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Toward the Replacement of Animal Experiments through the Bioinformatics-driven Analysis of ‘Omics’ Data from Human Cell Cultures

Roland C. Grafström, Penny Nymark, Vesa Hongisto, Ola Spjuth, Rebecca Ceder, Egon Willighagen, Barry Hardy, Samuel Kaski and Pekka Kohonen

This paper outlines the work for which Roland Grafström and Pekka Kohonen were awarded the 2014 Lush Science Prize. The research activities of the Grafström laboratory have, for many years, covered cancer biology studies, as well as the development and application of toxicity-predictive in vitro models to determine chemical safety. Through the integration of in silico analyses of diverse types of genomics data (transcriptomic and proteomic), their efforts have proved to fit well into the recently-developed Adverse Outcome Pathway paradigm. Genomics analysis within state-of-the-art cancer biology research and Toxicology in the 21st Century concepts share many technological tools. A key category within the Three Rs paradigm is the Replacement of animals in toxicity testing with alternative methods, such as bioinformatics-driven analyses of data obtained from human cell cultures exposed to diverse toxicants. This work was recently expanded within the pan-European SEURAT-1 project (Safety Evaluation Ultimately Replacing Animal Testing), to replace repeat-dose toxicity testing with data-rich analyses of sophisticated cell culture models. The aims and objectives of the SEURAT project have been to guide the application, analysis, interpretation and storage of ‘omics’ technology-derived data within the service-oriented sub-project, ToxBank. Particularly addressing the Lush Science Prize focus on the relevance of toxicity pathways, a ‘data warehouse’ that is under continuous expansion, coupled with the development of novel data storage and management methods for toxicology, serve to address data integration across multiple ‘omics’ technologies. The prize winners’ guiding principles and concepts for modern knowledge management of toxicological data are summarised. The translation of basic discovery results ranged from chemical-testing and material testing data, to information relevant to human health and environmental safety.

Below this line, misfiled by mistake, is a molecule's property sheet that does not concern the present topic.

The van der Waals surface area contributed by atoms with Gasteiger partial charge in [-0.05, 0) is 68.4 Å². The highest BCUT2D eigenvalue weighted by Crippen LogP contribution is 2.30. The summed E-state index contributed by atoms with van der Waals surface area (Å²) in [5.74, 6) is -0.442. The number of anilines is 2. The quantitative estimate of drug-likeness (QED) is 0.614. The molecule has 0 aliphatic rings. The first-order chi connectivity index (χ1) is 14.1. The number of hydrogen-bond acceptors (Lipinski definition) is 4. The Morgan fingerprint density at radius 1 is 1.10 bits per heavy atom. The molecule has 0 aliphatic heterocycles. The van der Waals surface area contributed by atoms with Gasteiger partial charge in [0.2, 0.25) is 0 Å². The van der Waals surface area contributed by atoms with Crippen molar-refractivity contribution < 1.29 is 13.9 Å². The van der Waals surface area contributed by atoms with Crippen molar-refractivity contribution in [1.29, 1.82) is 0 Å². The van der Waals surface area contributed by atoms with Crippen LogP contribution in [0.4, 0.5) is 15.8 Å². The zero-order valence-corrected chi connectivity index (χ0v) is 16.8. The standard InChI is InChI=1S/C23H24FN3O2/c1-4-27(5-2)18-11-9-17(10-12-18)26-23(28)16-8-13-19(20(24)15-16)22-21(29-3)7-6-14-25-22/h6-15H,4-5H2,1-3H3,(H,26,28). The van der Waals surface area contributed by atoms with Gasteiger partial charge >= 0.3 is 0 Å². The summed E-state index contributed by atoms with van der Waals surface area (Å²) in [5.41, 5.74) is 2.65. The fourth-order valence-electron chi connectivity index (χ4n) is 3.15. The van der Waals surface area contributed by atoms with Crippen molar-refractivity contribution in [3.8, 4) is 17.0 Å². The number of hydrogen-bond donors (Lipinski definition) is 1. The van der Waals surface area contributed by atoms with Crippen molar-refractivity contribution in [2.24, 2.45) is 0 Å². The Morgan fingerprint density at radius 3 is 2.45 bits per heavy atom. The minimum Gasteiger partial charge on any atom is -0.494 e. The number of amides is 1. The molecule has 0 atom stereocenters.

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Development of an In Silico Profiler for Respiratory Sensitisation

Steven J. Enoch, David W. Roberts, Judith C. Madden and Mark T.D. Cronin

In this article, we outline work that led the QSAR and Molecular Modelling Group at Liverpool John Moores University to be jointly awarded the 2013 Lush Science Prize. Our research focuses around the development of in silico profilers for category formation within the Adverse Outcome Pathway paradigm. The development of a well-defined chemical category allows toxicity to be predicted via read-across. This is the central approach used by the OECD QSAR Toolbox. The specific work for which we were awarded the Lush Prize was for the development of such an in silico profiler for respiratory sensitisation. The profiler was developed by an analysis of the mechanistic chemistry associated with covalent bond formation in the lung. The data analysed were collated from clinical reports of occupational asthma in humans. The impact of the development of in silico profilers on the Three Rs is also discussed.